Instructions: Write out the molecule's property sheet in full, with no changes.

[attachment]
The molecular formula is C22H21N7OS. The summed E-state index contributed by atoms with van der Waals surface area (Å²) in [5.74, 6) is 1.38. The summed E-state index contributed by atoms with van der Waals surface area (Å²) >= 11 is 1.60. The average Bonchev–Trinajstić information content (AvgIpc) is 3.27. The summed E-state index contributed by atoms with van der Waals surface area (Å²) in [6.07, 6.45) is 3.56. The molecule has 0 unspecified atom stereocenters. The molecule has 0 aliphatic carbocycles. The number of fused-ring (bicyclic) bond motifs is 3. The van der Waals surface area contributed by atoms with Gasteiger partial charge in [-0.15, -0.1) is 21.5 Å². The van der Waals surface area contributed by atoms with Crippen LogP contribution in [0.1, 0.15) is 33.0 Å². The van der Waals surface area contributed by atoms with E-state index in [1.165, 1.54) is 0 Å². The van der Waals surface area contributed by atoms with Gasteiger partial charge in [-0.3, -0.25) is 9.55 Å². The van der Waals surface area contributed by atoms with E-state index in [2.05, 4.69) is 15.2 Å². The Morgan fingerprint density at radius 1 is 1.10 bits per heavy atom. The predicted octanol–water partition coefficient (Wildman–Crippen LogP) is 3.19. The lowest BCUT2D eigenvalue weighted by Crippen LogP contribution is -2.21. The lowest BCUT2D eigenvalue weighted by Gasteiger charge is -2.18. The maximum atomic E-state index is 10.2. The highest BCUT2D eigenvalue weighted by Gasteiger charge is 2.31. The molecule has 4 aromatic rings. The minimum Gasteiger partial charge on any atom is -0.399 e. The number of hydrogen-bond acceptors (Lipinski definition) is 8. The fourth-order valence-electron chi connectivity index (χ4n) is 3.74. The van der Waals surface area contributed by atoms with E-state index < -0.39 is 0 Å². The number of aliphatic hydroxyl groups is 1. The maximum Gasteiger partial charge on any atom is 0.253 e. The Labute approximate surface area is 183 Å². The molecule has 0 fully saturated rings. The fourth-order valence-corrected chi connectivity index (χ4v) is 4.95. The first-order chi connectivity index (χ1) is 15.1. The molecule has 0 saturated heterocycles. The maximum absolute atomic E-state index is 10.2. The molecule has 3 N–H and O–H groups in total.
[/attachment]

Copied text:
The molecular formula is C22H21N7OS. The summed E-state index contributed by atoms with van der Waals surface area (Å²) in [5.74, 6) is 1.38. The summed E-state index contributed by atoms with van der Waals surface area (Å²) >= 11 is 1.60. The average Bonchev–Trinajstić information content (AvgIpc) is 3.27. The summed E-state index contributed by atoms with van der Waals surface area (Å²) in [6.07, 6.45) is 3.56. The molecule has 0 unspecified atom stereocenters. The molecule has 0 aliphatic carbocycles. The number of fused-ring (bicyclic) bond motifs is 3. The van der Waals surface area contributed by atoms with Gasteiger partial charge in [-0.15, -0.1) is 21.5 Å². The van der Waals surface area contributed by atoms with Crippen LogP contribution in [0.1, 0.15) is 33.0 Å². The van der Waals surface area contributed by atoms with E-state index in [1.165, 1.54) is 0 Å². The van der Waals surface area contributed by atoms with Gasteiger partial charge in [-0.3, -0.25) is 9.55 Å². The van der Waals surface area contributed by atoms with E-state index in [2.05, 4.69) is 15.2 Å². The Morgan fingerprint density at radius 1 is 1.10 bits per heavy atom. The predicted octanol–water partition coefficient (Wildman–Crippen LogP) is 3.19. The lowest BCUT2D eigenvalue weighted by Crippen LogP contribution is -2.21. The lowest BCUT2D eigenvalue weighted by Gasteiger charge is -2.18. The maximum atomic E-state index is 10.2. The highest BCUT2D eigenvalue weighted by Gasteiger charge is 2.31. The molecule has 4 aromatic rings. The minimum Gasteiger partial charge on any atom is -0.399 e. The number of hydrogen-bond acceptors (Lipinski definition) is 8. The fourth-order valence-electron chi connectivity index (χ4n) is 3.74. The van der Waals surface area contributed by atoms with E-state index < -0.39 is 0 Å². The number of aliphatic hydroxyl groups is 1. The maximum Gasteiger partial charge on any atom is 0.253 e. The Labute approximate surface area is 183 Å². The molecule has 0 fully saturated rings. The fourth-order valence-corrected chi connectivity index (χ4v) is 4.95. The first-order chi connectivity index (χ1) is 15.1. The molecule has 0 saturated heterocycles. The maximum absolute atomic E-state index is 10.2. The molecule has 3 N–H and O–H groups in total.